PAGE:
Now that I practise mindfulness as part of daily life, I realise that I lived in a state of chaos for a very long time.
Learning to still the mind and bring attention to the present moment takes practice. The more you practise the easier it gets, and the more of a difference you’ll see between a new way of living and your old.
Last year I drove down the coast for a Buddhist ‘Dharma Day’ (a day to reflect and seek enlightenment). During the breaks, we practised ‘mindful walking’. Rather than walking from A to B in a rush, this was about slowly walking in silence, feeling the grass underfoot, noticing the birds singing and really soaking up all that each moment offered.
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Buddhist philosophy has focused on how to reduce human suffering for thousands of years. In Buddhist teachings, mindfulness is used as a tool to develop self-knowledge. The more we practise, the more wisdom we gather and the more we step out of suffering.
In my old life, everything was a whirlwind. I was stressed, always busy and my anxiety took over. I’ve found that practising mindfulness dials that all down. Everything becomes calmer, anxiety fades and a whole new world opens up. I know it sounds like a cliché, but it really has changed my life.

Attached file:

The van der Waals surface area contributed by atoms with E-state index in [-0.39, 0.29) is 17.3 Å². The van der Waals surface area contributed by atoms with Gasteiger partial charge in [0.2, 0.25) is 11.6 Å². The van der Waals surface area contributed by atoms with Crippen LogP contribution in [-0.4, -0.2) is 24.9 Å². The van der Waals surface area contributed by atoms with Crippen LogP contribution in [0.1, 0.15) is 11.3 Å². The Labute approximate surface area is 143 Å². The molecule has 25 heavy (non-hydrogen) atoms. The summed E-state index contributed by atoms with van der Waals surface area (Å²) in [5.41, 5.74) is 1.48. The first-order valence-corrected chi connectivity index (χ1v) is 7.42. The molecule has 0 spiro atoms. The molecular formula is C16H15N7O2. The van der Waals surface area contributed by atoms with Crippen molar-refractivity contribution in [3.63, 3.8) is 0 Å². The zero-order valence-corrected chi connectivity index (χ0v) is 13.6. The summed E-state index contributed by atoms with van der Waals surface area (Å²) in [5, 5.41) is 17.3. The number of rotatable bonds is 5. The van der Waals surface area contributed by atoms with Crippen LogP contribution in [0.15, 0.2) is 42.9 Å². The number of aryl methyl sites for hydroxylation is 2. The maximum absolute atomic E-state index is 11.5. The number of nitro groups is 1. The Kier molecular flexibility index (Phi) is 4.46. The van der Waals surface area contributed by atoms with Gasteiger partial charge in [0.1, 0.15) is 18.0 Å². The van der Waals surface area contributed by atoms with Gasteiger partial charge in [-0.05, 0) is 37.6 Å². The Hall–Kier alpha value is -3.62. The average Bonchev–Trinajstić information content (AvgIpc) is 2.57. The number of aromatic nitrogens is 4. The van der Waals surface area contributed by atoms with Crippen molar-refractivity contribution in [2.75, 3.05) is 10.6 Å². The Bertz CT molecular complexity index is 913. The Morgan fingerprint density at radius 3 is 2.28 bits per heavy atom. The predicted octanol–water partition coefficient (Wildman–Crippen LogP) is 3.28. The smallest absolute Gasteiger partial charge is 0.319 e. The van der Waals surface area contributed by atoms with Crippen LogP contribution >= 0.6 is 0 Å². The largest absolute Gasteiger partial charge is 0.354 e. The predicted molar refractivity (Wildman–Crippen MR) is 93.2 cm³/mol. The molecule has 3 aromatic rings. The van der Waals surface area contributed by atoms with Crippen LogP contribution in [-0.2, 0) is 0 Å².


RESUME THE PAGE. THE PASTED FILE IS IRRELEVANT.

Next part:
As a practice, mindfulness is now been taught in schools, hospitals and prisons, which speaks volumes about the transformational potential it can bring.
What is mindfulness?
- Present-moment awareness, non-judgmentally
How do I get started?
- When my mind was busy I found sitting on the beach was a great place to begin. The sound of the ocean is hypnotic and your breathing naturally slows as you take in the fresh air.
- Sit crossed legged and get comfy, take a blanket (or two in winter!).
- Bring your attention to your breath. Become aware of the cold air as you breathe in, and the warmer air as you breathe out.
- ‘Box breathing’ is a really simple technique to give your monkey mind a job to do rather than letting it wander off into your stressful to-do list. Try breathing in for four, hold for four, out for four, hold for four.
- The more you practise, the longer you’ll find you can concentrate simply on your breathing.
What’s the point?
The major benefit I’ve found from practising mindfulness is developing the ability to remove myself from my thoughts. When someone first said to me, “You are not your thoughts”, I thought, “You are bonkers”.
Now, I can appreciate that the jumbling, racing thoughts that hurtle through my mind don’t have to crumble my peace of mind. That takes practice!
There is a reason mindfulness is often successfully used in treating anxiety, depression and addiction. Learning to create this distance from your thoughts and feel a sense of calm focus, I believe, is the key.
No matter how fast they race or negative they become, you do not have to fall into them. They are not you. You can calm your mind and direct your focus back into the very present moment, which is ultimately all we really have. We can alleviate suffering and fear by pouring full attention into what we are doing in the moment.